I have not been keeping a journal. My apologies. I am going to go with it being due to the cold and wind that seem to control much of my routine each day.
Yesterday we stayed at camp. The winds are blowing hard. There was steady at mid-30 knot wind speeds with gusts up to 40 knots. For those who do not know. A knot is a unit of speed common to boat travel (and for some reason Antarctic weather forecasting) equal to one nautical mile (1.852 km) per hour, or approximately 1.151 miles per hour. At McMurdo, there are three weather conditions, and the only only that allows foot travel is Condition III. This is the safest weather, whereas Conditions II and I require special permission for protected transport or no transport at all (respectively). The definition of Condition III weather is: visibility greater than a 1/4 mile, air temperature and wind chill above -75 degrees Fahrenheit, and wind speeds less than 48 knots (that is 55 mph). To reiterate, this describes “good” weather. Ha! For today, you can think of us driving around skidoos in 35+ mph winds. Not that fun, but also not beyond the danger level. For those not very experienced in windy weather, let me give you some perspective. Hurricanes must have maximum sustained winds of at least 74 mph (>64 knots). A tropical storm has winds in the 39-73 mph range (34-63 knots), and a tropical depression has wind speeds less than 38 mph (<33 knots). Hurricanes (northern hemisphere storms) are ranked using the Saffir-Simpson hurricane wind scale, ranging from category one through five for winds speeds starting at 74 mph (64 knots) and the last category denoting winds greater than 157 mph (137 knots). Tornadoes use the Enhanced Fujita scale, ranking tornado intensity. The lowest damage category ranges from 65-85 mph (56-74 knots) and the highest category denotes wind speeds greater than 200 mph (174 knots).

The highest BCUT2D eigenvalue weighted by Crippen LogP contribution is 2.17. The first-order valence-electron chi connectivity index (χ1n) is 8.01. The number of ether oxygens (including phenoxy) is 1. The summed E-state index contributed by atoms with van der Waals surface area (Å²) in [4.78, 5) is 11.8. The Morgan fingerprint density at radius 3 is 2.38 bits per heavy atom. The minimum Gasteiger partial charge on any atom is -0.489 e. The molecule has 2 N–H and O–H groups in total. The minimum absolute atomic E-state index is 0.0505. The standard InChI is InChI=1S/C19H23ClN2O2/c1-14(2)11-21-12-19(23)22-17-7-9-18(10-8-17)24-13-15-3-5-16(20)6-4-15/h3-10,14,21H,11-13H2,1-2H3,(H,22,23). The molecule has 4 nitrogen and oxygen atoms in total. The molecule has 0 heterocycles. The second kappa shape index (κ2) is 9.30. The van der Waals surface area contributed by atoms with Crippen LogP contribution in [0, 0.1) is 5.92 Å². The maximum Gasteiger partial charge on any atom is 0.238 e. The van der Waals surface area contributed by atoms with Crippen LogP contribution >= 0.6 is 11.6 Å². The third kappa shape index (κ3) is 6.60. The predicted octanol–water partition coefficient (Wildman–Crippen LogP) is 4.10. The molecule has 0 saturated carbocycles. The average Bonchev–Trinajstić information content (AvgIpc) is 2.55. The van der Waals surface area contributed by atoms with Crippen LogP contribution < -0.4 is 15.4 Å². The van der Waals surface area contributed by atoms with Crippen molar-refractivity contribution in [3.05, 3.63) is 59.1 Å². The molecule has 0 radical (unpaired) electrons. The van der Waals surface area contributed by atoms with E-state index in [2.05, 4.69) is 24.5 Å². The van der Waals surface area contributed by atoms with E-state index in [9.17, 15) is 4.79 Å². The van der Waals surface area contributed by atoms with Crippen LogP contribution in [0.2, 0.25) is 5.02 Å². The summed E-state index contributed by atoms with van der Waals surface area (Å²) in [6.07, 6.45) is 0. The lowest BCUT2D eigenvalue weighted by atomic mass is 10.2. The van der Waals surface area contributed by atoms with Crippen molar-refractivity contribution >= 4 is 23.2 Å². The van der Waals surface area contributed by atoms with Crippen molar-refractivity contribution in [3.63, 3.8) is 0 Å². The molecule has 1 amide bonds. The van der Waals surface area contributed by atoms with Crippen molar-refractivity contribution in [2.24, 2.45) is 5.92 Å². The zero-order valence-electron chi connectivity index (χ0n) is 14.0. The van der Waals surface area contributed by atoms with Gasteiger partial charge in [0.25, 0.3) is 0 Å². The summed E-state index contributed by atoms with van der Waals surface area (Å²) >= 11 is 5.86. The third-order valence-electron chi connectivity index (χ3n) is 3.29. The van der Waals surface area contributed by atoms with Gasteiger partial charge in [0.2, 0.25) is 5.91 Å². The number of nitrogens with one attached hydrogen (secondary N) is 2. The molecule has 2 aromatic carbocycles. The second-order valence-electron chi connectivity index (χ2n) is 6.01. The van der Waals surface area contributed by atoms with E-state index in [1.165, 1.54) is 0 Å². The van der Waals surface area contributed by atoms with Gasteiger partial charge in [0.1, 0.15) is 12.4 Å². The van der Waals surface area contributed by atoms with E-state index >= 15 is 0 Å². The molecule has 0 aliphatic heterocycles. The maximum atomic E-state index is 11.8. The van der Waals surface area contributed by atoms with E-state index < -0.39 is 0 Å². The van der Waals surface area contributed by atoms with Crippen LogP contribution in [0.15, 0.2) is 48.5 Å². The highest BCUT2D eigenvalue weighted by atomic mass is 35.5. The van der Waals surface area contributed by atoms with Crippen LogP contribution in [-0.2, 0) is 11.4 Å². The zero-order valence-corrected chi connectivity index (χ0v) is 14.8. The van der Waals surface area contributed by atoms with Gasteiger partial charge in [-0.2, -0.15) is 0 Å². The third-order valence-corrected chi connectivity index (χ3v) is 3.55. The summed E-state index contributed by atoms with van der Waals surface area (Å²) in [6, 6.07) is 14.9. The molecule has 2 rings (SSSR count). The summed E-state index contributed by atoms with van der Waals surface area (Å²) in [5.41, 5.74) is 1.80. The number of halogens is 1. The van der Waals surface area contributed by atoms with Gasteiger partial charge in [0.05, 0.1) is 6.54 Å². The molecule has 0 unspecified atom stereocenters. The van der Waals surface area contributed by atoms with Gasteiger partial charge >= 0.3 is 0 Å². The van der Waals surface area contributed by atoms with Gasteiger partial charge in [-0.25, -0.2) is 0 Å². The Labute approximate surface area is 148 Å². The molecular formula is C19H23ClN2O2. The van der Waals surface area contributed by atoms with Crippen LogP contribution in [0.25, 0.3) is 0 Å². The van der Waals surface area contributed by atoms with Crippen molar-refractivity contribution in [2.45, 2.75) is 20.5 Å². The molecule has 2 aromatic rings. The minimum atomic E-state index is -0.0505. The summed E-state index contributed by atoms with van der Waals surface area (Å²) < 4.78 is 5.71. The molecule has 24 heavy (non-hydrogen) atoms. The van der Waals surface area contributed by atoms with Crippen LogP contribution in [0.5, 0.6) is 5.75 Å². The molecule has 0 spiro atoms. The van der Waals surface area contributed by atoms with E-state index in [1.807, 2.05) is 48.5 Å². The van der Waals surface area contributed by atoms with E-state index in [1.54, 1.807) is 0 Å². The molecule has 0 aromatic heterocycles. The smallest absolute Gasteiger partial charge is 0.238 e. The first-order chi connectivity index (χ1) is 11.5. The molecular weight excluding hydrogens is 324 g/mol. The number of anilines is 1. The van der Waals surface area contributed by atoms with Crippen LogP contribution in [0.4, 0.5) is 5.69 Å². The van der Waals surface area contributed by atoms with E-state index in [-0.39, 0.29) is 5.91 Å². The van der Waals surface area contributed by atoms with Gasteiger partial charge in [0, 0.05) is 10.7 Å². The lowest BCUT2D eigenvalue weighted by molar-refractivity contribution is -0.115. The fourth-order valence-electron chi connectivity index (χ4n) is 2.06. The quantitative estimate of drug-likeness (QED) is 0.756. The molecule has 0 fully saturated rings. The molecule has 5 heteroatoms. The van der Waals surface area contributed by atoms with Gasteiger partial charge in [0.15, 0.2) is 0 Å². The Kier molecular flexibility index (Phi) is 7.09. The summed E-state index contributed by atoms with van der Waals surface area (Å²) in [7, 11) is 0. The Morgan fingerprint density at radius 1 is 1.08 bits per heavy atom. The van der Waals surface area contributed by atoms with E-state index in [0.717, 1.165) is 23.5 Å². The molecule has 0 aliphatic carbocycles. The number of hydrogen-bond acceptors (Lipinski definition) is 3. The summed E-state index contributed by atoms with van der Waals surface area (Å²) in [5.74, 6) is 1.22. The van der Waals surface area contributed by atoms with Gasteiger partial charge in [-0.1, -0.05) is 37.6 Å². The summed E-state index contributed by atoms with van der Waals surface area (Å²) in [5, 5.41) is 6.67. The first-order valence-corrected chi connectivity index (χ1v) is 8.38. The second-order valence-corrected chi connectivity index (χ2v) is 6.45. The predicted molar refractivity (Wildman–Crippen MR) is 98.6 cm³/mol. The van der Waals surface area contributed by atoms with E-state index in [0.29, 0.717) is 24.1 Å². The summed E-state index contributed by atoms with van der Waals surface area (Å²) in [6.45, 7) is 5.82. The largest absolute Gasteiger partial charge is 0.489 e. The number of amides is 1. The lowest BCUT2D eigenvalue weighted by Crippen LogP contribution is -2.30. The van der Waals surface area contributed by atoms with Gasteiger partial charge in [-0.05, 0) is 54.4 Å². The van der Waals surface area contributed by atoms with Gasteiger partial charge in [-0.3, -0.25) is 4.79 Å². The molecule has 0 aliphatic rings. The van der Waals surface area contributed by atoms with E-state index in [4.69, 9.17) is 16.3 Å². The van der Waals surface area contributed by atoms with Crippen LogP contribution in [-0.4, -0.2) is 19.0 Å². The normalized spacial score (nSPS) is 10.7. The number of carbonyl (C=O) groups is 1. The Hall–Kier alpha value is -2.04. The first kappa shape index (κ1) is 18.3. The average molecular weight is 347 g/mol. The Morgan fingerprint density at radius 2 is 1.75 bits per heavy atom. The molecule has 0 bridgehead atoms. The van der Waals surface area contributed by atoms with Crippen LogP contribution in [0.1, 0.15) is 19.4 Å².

Today the winds are still blowing powerfully at low 30 knot speeds, but we went out anyways. It was fairly miserable, but science cannot be stopped. And we cannot really afford to let some wind prevent us from utilizing this time to finish the field work. Two days ago I woke up early to start going through the samples to bag and box them up in the wooden rock boxes for travel back to Santa Barbara. After these two days of blowing snow, the samples are all buried. Hopefully we can find them all. Fortunately I set them out numerically in rows, so it shouldn’t be too difficult to figure out. The toilet tent has been reduced to violently flapping tethers of shredded tent material. The wind very effectively destroyed that tent with little effort. Hopefully the winds stop soon. The number of camp chores are growing and none will be fun with this wind. To top it off, on the return ride to camp, Demian’s and my bags fell off the sled. John found them back at the south side of the moraine arm we cross heading north away from Ascent Glacier.